This difference in host cell apoptosis induction is conserved in human macrophage-like cells (THP-1 cell line) which are a good model for the behavior of primary human alveolar macrophages in response to mycobacterial infections[18]. PMA-differentiated THP-1 cells were infected and incubated for an additional 20 h at which time the percentage of apoptotic cells was determined using the TUNEL assay as previously described[8]. Figure 2 shows that M. smegmatis-infected cells underwent about a 4 fold increase in apoptosis (~40% total, p < 0.005) and M. fortuitum infection resulted in a 5-6 fold increase (~55% total, p < 0.001) when compared to cells infected with facultative pathogenic mycobacteria (~10%) (Figure 2). This difference in apoptotic response between non-pathogenic and facultative-pathogenic mycobacteria supports our hypothesis that non-pathogenic mycobacteria induce a very potent innate immune response when compared to facultative-pathogenic mycobacteria.

Figure 2

Difference in apoptosis induction between facultative and non-pathogenic mycobacteria in a human macrophage cell line. PMA-differentiated THP-1 cells were infected with indicated mycobacteria and the amount of apoptosis was determined 20 h after infection using TUNEL assay and flow cytometry on duplicate samples. The results are the mean and standard deviation of three independent experiments.

The induction of macrophage apoptosis has been implicated in innate host defense against mycobacteria[2]. The importance of apoptosis in innate immune response was demonstrated by the attenuation of a pro-apoptotic Mtb mutant in immunodeficient SCID mice [8]. In a previous study it was demonstrated that facultative-pathogenic mycobacteria (M. kansasii and M. bovis BCG) induce more apoptosis then virulent mycobacteria in primary alveolar macrophages after five to seven days of infection[10]. Interestingly, we demonstrated that M. smegmatis induces apoptosis of THP-1 cell already after 16 h of infection[8]. The current results thus extend this initial observation to another fast-growing, non-pathogenic mycobacterial species. They indicate that the pro-apoptotic capacity might be a general characteristic of this group of mycobacteria but it would clearly be desirable to analyze more strains of mycobacteria in order to support this generalization.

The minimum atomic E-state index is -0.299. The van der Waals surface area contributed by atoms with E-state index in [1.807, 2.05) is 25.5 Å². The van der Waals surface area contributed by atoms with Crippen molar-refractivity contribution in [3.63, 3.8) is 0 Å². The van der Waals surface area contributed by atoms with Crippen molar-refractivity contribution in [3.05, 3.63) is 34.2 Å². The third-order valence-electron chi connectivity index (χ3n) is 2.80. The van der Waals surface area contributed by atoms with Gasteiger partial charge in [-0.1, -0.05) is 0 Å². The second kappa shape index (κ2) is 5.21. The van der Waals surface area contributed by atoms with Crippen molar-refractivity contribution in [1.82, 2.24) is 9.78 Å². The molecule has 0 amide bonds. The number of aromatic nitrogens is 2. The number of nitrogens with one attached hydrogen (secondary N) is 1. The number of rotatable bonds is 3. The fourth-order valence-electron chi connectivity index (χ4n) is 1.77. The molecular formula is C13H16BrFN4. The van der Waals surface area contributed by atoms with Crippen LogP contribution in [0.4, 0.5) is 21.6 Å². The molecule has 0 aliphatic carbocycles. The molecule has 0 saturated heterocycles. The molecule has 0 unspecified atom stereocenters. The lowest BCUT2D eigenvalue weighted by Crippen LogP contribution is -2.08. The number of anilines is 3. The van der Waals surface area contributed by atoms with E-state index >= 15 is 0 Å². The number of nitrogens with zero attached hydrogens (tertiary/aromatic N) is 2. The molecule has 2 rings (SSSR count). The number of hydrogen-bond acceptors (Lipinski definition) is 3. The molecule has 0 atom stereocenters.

The PI-LAM cell wall component of non-pathogenic mycobacteria mediates pro-inflammatory response

Pathogen associated molecular patterns (PAMP) interact with pathogen pattern recognition receptors (PRR) to induce host immune responses[19]. Toll-like receptors bind to bacterial and viral derived ligands and may induce host cell apoptosis [20, 21]. The mycobacterial cell wall contains several components with immunomodulatory activities [22, 23]. In particular, lipoarabinomannan (LAM) and its differential terminal modifications with mannose caps (Man-LAM) versus phosphomyo-inositol caps (PI-LAM) have been extensively investigated [24, 25]. Nevertheless, the PI-LAM (named Ara-LAM) in most previous studies used was derived from an unidentified, fast-growing mycobacterium[26]. Here we extended the analysis to include two PI-LAMs, kindly provided by Drs. J. Nigou and G. Puzo, purified from the non-pathogenic, fast-growing M. smegmatis and M. fortuitum [27]. THP-1 cells were treated with 20 μg/ml of the different LAMs for 24 h and the percentage of apoptotic cells was determined using Annexin-V assay as previously described [12]. The PI-LAM of both non-pathogenic mycobacteria induced approximately a twofold increase in apoptosis (~35-40%) when compared to the Man-LAM from the facultative-pathogenic mycobacteria (~20%) which was a significant difference with p < 0.001 (Figure 3A). In addition, the pro-inflammatory potential of the PI-LAMs was analyzed using an IL-12 p40 reporter cell line[12]. The p40 promoter was activated in 60-80% of the cells treated with PI-LAM when compared to only 10-20% of the cells treated with either Man-LAM (p < 0.001; Figure 3B). The induction of the IL-12 reporter by the PI-LAMs was similar to the promoter activity induced by LPS (~80%), a well-characterized TLR-4 ligand that efficiently induces IL-12 secretion.

Figure 3